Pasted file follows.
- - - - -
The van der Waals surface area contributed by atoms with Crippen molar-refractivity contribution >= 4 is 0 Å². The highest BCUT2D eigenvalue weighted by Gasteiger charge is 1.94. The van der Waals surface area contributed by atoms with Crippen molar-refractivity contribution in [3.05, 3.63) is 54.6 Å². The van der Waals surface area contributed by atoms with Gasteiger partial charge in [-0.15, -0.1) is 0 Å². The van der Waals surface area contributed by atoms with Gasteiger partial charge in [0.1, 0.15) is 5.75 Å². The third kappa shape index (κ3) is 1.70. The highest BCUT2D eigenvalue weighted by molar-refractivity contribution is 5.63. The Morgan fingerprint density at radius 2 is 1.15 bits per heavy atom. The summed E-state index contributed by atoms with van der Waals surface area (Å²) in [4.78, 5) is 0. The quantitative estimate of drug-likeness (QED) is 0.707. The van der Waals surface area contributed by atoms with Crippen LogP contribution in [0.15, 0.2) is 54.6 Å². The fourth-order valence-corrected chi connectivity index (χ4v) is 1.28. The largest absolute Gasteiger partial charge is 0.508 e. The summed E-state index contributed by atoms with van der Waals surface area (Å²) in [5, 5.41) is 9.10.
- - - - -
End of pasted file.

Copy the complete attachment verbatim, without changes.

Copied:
The van der Waals surface area contributed by atoms with Crippen molar-refractivity contribution >= 4 is 0 Å². The highest BCUT2D eigenvalue weighted by Gasteiger charge is 1.94. The van der Waals surface area contributed by atoms with Crippen molar-refractivity contribution in [3.05, 3.63) is 54.6 Å². The van der Waals surface area contributed by atoms with Gasteiger partial charge in [-0.15, -0.1) is 0 Å². The van der Waals surface area contributed by atoms with Gasteiger partial charge in [0.1, 0.15) is 5.75 Å². The third kappa shape index (κ3) is 1.70. The highest BCUT2D eigenvalue weighted by molar-refractivity contribution is 5.63. The Morgan fingerprint density at radius 2 is 1.15 bits per heavy atom. The summed E-state index contributed by atoms with van der Waals surface area (Å²) in [4.78, 5) is 0. The quantitative estimate of drug-likeness (QED) is 0.707. The van der Waals surface area contributed by atoms with Crippen LogP contribution in [0.15, 0.2) is 54.6 Å². The fourth-order valence-corrected chi connectivity index (χ4v) is 1.28. The largest absolute Gasteiger partial charge is 0.508 e. The summed E-state index contributed by atoms with van der Waals surface area (Å²) in [5, 5.41) is 9.10.